The scientists have now discovered evidence of a tsunami which is likely to have been much more powerful, with waves of up to 15 meters. For this purpose, the researchers from Bonn, Jena and Aachen concentrated their terrain investigations on a 200-kilometer coastal strip in northeastern Oman. “There we identified 41 large boulders, which were apparently carried inland by the force of the water,” explains Prof. Gösta Hoffmann from the Institute for Geosciences at the University of Bonn.

Quartz clock in the rock

Some of the boulders were probably formed when the tsunami shattered parts of the cliffs; for one of them, the largest weighing around 100 metric tons, scientists were even able to determine the exact point at which it broke off. Others show traces of marine organisms such as mussels or oysters that cannot survive on land. “Certain methods can be used to determine their time of death,” says the geologist Gösta Hoffmann. “This allowed us to establish when the boulders were washed ashore.”

The quartz crystals in the rock also represent a kind of clock: They provide information about the last time they were exposed to the sun. This allowed the scientists to deduce how long the rocks had been in the place where they were found. The scientists from Freiburg are specialists in this method. “Many of these measurements gave us a value of about 1,000 years,” emphasizes Prof. Hoffmann. “This corresponds well with the dating results of clay fragments we found in tsunami sediments. They originate from vessels used by coastal dwellers.”

The Arabian and Eurasian tectonic plates collide in the Arabian Sea. They move towards each other at a speed of about four centimeters per year. During this process, one plate slides beneath the other. Sometimes they get stuck in this subduction zone. This can cause tensions that intensify more and more over years and decades. If they suddenly come loose with a violent jolt, the water column above the plates starts to move. This can lead to the extremely destructive waves that are characteristic of tsunamis.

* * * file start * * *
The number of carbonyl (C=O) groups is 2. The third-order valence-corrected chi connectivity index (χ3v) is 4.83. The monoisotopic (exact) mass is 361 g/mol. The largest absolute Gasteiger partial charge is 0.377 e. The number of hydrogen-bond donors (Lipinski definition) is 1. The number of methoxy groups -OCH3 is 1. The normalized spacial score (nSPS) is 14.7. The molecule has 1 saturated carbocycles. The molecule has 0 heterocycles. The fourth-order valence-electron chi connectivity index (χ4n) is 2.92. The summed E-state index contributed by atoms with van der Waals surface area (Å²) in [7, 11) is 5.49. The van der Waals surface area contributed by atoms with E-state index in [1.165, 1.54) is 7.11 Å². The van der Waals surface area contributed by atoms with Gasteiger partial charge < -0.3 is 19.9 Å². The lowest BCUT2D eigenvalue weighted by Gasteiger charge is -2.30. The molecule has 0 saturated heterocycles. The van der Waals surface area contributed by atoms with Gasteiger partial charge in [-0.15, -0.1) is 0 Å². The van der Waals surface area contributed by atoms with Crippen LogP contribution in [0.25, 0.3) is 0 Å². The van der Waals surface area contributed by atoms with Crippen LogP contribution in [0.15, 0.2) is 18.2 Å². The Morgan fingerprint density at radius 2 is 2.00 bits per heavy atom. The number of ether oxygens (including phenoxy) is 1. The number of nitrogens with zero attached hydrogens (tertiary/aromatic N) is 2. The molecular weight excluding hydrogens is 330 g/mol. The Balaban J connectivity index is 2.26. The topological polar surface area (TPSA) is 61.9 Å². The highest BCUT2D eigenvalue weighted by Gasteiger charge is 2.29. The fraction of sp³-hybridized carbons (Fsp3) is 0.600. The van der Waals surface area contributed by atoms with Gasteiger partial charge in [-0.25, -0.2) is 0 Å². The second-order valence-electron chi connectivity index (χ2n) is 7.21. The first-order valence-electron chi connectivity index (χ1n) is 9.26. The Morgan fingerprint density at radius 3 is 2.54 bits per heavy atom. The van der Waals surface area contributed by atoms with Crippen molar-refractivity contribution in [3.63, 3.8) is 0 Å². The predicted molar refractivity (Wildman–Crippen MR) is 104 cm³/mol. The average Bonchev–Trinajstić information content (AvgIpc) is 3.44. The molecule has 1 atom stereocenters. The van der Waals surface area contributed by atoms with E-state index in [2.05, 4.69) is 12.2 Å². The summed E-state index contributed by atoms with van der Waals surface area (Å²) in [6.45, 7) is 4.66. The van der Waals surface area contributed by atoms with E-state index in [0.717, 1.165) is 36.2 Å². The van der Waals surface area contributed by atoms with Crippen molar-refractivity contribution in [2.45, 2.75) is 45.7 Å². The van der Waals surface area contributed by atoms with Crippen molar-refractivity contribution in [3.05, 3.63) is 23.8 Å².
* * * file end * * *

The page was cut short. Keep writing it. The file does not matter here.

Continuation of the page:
“So far it has been unclear to what extent the Arabian and Eurasian plates get stuck,” says Prof. Hoffmann. At the Makran event of 1945, for example, the effects were locally confined. The current findings, however, suggest that the tensions can also build up and unload on a very large scale – there is no other feasible explanation for the enormous forces at work at the time. “It is therefore extremely important that a tsunami early warning system is put in place for this region,” stresses the geologist.

Nevertheless, even a smaller tsunami would have devastating consequences today: A large part of the vital infrastructure in the Sultanate of Oman has been built near the coast, such as the oil refineries and seawater desalination plants. A well-functioning warning system can, however, at least give residents some time to get to safety. Not very much though: Tsunamis move at the speed of a passenger aircraft; in the best case, the time between the alarm and the wave’s impact would therefore be little more than 30 minutes.

Publication: Gösta Hoffmann, Christoph Grützner, Bastian Schneider, Frank Preusser and Klaus Reicherter: Large Holocene tsunamis in the northern Arabian Sea. Marine Geology, DOI: 10.1016/j.margeo.2019.106068

For more details please contact:

Dr. habil. Gösta Hoffmann,

Institute for Geosciences at the University of Bonn
Tel. +49 (0228) 73-4711

‘Understanding Carbonate Mudrocks’: Sedimentary Rocks That Produce Oil and Gas